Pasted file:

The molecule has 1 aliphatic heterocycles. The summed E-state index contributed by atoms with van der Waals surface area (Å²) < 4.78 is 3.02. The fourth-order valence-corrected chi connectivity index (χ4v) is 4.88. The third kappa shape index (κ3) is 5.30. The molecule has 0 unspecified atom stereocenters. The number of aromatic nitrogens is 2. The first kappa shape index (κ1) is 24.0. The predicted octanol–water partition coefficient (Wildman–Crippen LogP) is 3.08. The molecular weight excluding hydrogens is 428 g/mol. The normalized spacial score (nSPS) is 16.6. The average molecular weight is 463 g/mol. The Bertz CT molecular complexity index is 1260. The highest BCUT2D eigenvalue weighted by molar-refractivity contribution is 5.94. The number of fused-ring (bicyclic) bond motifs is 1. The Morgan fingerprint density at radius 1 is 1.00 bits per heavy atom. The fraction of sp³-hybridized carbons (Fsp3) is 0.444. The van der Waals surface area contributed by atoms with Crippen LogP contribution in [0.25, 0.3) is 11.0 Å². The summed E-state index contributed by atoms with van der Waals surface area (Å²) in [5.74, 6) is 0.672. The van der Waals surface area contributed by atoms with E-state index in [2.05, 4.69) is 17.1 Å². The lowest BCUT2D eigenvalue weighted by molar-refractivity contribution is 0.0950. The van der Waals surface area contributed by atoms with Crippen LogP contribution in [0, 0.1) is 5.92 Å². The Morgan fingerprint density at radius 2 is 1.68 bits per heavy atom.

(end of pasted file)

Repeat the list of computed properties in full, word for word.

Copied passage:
The molecule has 1 aliphatic heterocycles. The summed E-state index contributed by atoms with van der Waals surface area (Å²) < 4.78 is 3.02. The fourth-order valence-corrected chi connectivity index (χ4v) is 4.88. The third kappa shape index (κ3) is 5.30. The molecule has 0 unspecified atom stereocenters. The number of aromatic nitrogens is 2. The first kappa shape index (κ1) is 24.0. The predicted octanol–water partition coefficient (Wildman–Crippen LogP) is 3.08. The molecular weight excluding hydrogens is 428 g/mol. The normalized spacial score (nSPS) is 16.6. The average molecular weight is 463 g/mol. The Bertz CT molecular complexity index is 1260. The highest BCUT2D eigenvalue weighted by molar-refractivity contribution is 5.94. The number of fused-ring (bicyclic) bond motifs is 1. The Morgan fingerprint density at radius 1 is 1.00 bits per heavy atom. The fraction of sp³-hybridized carbons (Fsp3) is 0.444. The van der Waals surface area contributed by atoms with Crippen LogP contribution in [0.25, 0.3) is 11.0 Å². The summed E-state index contributed by atoms with van der Waals surface area (Å²) in [5.74, 6) is 0.672. The van der Waals surface area contributed by atoms with E-state index in [2.05, 4.69) is 17.1 Å². The lowest BCUT2D eigenvalue weighted by molar-refractivity contribution is 0.0950. The van der Waals surface area contributed by atoms with Crippen LogP contribution in [0, 0.1) is 5.92 Å². The Morgan fingerprint density at radius 2 is 1.68 bits per heavy atom.